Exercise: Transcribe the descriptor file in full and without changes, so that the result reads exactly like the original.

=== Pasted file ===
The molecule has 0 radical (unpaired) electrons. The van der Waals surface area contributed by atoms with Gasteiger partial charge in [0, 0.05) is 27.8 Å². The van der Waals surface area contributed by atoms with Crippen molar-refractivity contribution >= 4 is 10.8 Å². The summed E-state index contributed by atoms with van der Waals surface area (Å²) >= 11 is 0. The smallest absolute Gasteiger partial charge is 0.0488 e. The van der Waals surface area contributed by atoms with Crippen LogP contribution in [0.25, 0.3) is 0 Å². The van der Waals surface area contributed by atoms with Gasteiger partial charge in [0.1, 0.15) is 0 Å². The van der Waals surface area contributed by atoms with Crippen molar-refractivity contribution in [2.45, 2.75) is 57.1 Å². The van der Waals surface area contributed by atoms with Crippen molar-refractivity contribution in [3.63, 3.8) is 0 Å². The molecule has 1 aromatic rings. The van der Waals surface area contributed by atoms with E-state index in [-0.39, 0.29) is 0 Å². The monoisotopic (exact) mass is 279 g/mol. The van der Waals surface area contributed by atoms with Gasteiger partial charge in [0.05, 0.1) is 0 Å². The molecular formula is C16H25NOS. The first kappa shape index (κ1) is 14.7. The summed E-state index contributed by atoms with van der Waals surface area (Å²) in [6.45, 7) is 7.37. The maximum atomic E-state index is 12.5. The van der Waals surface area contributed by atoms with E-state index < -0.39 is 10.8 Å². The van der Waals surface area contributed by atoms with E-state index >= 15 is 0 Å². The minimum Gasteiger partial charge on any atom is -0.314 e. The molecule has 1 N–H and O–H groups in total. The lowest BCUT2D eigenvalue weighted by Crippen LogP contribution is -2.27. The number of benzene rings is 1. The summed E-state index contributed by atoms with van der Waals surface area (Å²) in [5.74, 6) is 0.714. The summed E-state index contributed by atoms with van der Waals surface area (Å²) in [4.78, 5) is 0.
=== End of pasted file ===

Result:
The molecule has 0 radical (unpaired) electrons. The van der Waals surface area contributed by atoms with Gasteiger partial charge in [0, 0.05) is 27.8 Å². The van der Waals surface area contributed by atoms with Crippen molar-refractivity contribution >= 4 is 10.8 Å². The summed E-state index contributed by atoms with van der Waals surface area (Å²) >= 11 is 0. The smallest absolute Gasteiger partial charge is 0.0488 e. The van der Waals surface area contributed by atoms with Crippen LogP contribution in [0.25, 0.3) is 0 Å². The van der Waals surface area contributed by atoms with Gasteiger partial charge in [0.1, 0.15) is 0 Å². The van der Waals surface area contributed by atoms with Crippen molar-refractivity contribution in [2.45, 2.75) is 57.1 Å². The van der Waals surface area contributed by atoms with Crippen molar-refractivity contribution in [3.63, 3.8) is 0 Å². The molecule has 1 aromatic rings. The van der Waals surface area contributed by atoms with E-state index in [-0.39, 0.29) is 0 Å². The monoisotopic (exact) mass is 279 g/mol. The van der Waals surface area contributed by atoms with Gasteiger partial charge in [0.05, 0.1) is 0 Å². The molecular formula is C16H25NOS. The first kappa shape index (κ1) is 14.7. The summed E-state index contributed by atoms with van der Waals surface area (Å²) in [6.45, 7) is 7.37. The maximum atomic E-state index is 12.5. The van der Waals surface area contributed by atoms with E-state index < -0.39 is 10.8 Å². The van der Waals surface area contributed by atoms with E-state index >= 15 is 0 Å². The minimum Gasteiger partial charge on any atom is -0.314 e. The molecule has 1 N–H and O–H groups in total. The lowest BCUT2D eigenvalue weighted by Crippen LogP contribution is -2.27. The number of benzene rings is 1. The summed E-state index contributed by atoms with van der Waals surface area (Å²) in [5.74, 6) is 0.714. The summed E-state index contributed by atoms with van der Waals surface area (Å²) in [4.78, 5) is 0.